Newspaper article The Chronicle (Toowoomba, Australia)

Virtual Real Estate Selling for Millions

Newspaper article The Chronicle (Toowoomba, Australia)

Virtual Real Estate Selling for Millions

Article excerpt

EARLIER this year another property sale set a new record - Planet Calypso sold for $US6 million ($5.7 million).

Real estate records come and go with startling frequency and this $US6 million sale might not sound like much of a record, until you find out Planet Calypso is a fictional place on the Entropia Universe social gaming site.

Yes, somebody has actually spent $SU6 million on thin air.

Crazy as it sounds, it could actually be a brilliant investment.

The virtual world - worlds actually a contains thriving communities and booming economies. The bigger worlds are known as massively multiplayer online role-playing games (MMORPG).

What started with small purchases of game elements has grown into an environment where traditional, real-world businesses are looking to invest, as gamers start to reap million-dollar returns.

The Entropia Universe - an online game created by Swedish company Mindark - has hit the record books over the years for some of the biggest sales of all kinds of non-existent items.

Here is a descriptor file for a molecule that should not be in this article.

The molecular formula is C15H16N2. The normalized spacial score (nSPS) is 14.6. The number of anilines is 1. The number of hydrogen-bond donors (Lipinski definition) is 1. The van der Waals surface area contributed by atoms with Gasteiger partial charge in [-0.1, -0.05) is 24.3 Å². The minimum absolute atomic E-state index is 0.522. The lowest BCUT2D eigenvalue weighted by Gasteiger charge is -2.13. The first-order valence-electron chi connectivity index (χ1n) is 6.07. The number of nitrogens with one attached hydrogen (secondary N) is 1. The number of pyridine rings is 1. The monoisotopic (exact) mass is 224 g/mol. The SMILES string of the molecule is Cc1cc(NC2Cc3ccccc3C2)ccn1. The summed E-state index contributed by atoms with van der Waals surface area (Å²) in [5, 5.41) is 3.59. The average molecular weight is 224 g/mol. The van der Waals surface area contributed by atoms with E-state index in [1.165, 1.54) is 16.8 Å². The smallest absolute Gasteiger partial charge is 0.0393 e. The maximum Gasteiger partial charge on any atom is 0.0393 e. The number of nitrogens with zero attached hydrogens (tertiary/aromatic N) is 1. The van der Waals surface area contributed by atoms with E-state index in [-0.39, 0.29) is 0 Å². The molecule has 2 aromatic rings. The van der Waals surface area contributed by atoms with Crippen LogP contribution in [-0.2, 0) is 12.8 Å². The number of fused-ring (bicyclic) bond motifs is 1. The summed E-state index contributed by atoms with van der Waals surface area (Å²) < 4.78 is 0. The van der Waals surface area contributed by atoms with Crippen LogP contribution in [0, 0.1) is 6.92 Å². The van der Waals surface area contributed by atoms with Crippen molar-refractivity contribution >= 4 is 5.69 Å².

The Guinness World Records Book lists Entropia Universe in both 2004 and 2008 as having the most expensive virtual goods ever sold.

The 2004 record was the $US26,500 paid for an island auctioned online. Treasure Island was bought by an avatar (digital alter ego) named Zachurm "Deathifier" Emegen.

In 2005, a virtual 'Asteroid Space Resort' was bought by Jon "Neverdie" Jacobs for $US100,000, setting another new record.

The Asteroid was renamed Club NEVERDIE, after the new owner's in-game Avatar, and made headlines around the world, not only for the purchase price, but also for plans to turn the resort into a venue for "Live Entertainment in Virtual Reality".

Later in 2005, the BBC reported that "Deathifier" had recouped his investment in Treasure Island in less than a year.

In 2009, the Crystal Palace Space Station was auctioned and Buzz Erik Lightyear paid $US330,000. …

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